SUSTAINABILITY: A spirited documentary following a visionary counterculture collective, as well as a cautionary tale about the forces destroying the planet.
Hariette Yahr
Published date: February 13, 2020

Sundance had a strong showing of documentary films this year. The slate was noteworthy for the subjects covered and also for inventive storytelling techniques. Spaceship Earth stood out for its expert storytelling. The film, which premiered in the U.S Documentary Competition, was directed by Matt Wolf (Teenage, Recorder).

Here’s the blurb from the Sundance Catalog:
In 1991, eight capable men and women were sealed into Biosphere 2, an airtight terrarium in the Arizona desert containing a miniature replica of Earth’s environment. Funded by a Texas oil tycoon hoping to acquire licensable technologies for space colonization, the mission of Biosphere 2 was to maintain an isolated, sustainable environment for two years. It was a mission that became a dystopian simulation of ecological crisis, after which a corporate consultant took over the venture—and disappeared the data.

Spaceship Earth-Biosphere 2-documentary-post1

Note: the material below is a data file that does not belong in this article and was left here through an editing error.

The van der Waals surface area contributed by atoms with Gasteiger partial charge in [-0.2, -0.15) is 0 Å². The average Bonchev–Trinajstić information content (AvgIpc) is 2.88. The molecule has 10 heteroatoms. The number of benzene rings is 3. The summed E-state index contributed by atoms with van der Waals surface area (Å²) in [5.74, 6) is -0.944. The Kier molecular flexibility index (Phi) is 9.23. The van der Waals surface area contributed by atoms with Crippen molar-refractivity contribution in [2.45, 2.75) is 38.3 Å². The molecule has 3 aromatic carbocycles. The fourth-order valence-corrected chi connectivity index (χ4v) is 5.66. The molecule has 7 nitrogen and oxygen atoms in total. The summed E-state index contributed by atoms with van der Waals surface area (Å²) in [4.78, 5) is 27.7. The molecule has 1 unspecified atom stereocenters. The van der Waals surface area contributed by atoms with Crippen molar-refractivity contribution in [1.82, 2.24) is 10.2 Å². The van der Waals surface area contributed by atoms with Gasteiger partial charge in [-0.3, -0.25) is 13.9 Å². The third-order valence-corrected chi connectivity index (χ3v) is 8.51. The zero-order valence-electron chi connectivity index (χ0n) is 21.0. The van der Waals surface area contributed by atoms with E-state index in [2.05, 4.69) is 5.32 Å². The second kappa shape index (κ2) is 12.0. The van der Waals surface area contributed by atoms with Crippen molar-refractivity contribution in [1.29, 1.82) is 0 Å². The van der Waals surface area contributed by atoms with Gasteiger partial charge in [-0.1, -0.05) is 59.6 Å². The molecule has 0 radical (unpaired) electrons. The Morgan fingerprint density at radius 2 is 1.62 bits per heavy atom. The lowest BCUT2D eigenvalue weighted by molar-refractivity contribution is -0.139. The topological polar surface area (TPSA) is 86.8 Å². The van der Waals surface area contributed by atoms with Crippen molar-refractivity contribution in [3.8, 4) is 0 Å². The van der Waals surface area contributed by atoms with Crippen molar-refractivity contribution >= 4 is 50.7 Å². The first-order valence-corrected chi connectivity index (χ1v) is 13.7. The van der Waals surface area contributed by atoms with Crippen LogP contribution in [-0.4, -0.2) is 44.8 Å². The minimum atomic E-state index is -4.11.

Spaceship Earth, a film by Matt Wolf | Image Courtesy of Sundance Institute

Biosphere 2

Spaceship Earth is a film that appears to be about one thing—on face, people might call it “ «that Biosphere 2» documentary. But once the film gets rolling, you quickly realize it is about much more. Sure, Spaceship Earth does chronicle the tale of the massive airtight terrarium built in the Arizona desert, you won’t need to ask for a refund if that’s what you’re after. But the film transcends that historical event to illuminate the people behind the project, a group called the Synergists, without whom Biosphere 2 would not have existed. And it’s the Synergists — who they were, their ethos, and what they were able to accomplish—that is the heart and delight of the film.

The interests of the Synergists (they hailed from Synergia Ranch in New Mexico), might read like an encyclopedia of 1960s memes:

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